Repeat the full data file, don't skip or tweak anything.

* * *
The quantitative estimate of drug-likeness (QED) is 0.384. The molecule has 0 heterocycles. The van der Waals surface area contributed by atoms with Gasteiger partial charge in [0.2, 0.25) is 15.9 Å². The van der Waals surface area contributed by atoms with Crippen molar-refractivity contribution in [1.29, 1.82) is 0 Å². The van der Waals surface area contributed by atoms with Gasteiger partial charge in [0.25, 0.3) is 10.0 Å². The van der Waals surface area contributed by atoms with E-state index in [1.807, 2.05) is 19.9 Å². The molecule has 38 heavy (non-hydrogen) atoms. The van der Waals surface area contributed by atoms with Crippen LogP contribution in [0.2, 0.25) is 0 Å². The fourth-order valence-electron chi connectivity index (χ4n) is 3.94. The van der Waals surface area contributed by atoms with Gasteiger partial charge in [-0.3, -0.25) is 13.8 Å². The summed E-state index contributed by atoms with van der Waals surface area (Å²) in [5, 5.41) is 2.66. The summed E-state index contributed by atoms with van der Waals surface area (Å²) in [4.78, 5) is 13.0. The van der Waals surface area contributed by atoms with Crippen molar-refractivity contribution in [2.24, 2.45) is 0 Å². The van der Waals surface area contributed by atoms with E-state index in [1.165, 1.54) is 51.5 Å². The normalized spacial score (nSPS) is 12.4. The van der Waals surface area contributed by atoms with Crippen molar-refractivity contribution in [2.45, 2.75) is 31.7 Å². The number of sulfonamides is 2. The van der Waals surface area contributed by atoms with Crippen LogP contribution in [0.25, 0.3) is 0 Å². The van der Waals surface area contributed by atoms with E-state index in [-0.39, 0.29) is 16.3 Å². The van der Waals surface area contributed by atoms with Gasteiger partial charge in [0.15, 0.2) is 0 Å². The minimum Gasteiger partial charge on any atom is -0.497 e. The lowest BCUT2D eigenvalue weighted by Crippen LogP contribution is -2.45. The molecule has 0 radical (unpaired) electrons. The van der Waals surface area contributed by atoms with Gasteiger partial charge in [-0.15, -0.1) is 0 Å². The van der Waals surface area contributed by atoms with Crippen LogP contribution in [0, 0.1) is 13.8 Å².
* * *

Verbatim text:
The quantitative estimate of drug-likeness (QED) is 0.384. The molecule has 0 heterocycles. The van der Waals surface area contributed by atoms with Gasteiger partial charge in [0.2, 0.25) is 15.9 Å². The van der Waals surface area contributed by atoms with Crippen molar-refractivity contribution in [1.29, 1.82) is 0 Å². The van der Waals surface area contributed by atoms with Gasteiger partial charge in [0.25, 0.3) is 10.0 Å². The van der Waals surface area contributed by atoms with E-state index in [1.807, 2.05) is 19.9 Å². The molecule has 38 heavy (non-hydrogen) atoms. The van der Waals surface area contributed by atoms with Crippen LogP contribution in [0.2, 0.25) is 0 Å². The fourth-order valence-electron chi connectivity index (χ4n) is 3.94. The van der Waals surface area contributed by atoms with Gasteiger partial charge in [-0.3, -0.25) is 13.8 Å². The summed E-state index contributed by atoms with van der Waals surface area (Å²) in [5, 5.41) is 2.66. The summed E-state index contributed by atoms with van der Waals surface area (Å²) in [4.78, 5) is 13.0. The van der Waals surface area contributed by atoms with Crippen molar-refractivity contribution in [2.24, 2.45) is 0 Å². The van der Waals surface area contributed by atoms with E-state index in [1.165, 1.54) is 51.5 Å². The normalized spacial score (nSPS) is 12.4. The van der Waals surface area contributed by atoms with Crippen molar-refractivity contribution in [2.45, 2.75) is 31.7 Å². The number of sulfonamides is 2. The van der Waals surface area contributed by atoms with Crippen LogP contribution in [0.25, 0.3) is 0 Å². The van der Waals surface area contributed by atoms with E-state index in [-0.39, 0.29) is 16.3 Å². The van der Waals surface area contributed by atoms with Gasteiger partial charge in [0.15, 0.2) is 0 Å². The minimum Gasteiger partial charge on any atom is -0.497 e. The lowest BCUT2D eigenvalue weighted by Crippen LogP contribution is -2.45. The molecule has 0 radical (unpaired) electrons. The van der Waals surface area contributed by atoms with Gasteiger partial charge in [-0.15, -0.1) is 0 Å². The van der Waals surface area contributed by atoms with Crippen LogP contribution in [0, 0.1) is 13.8 Å².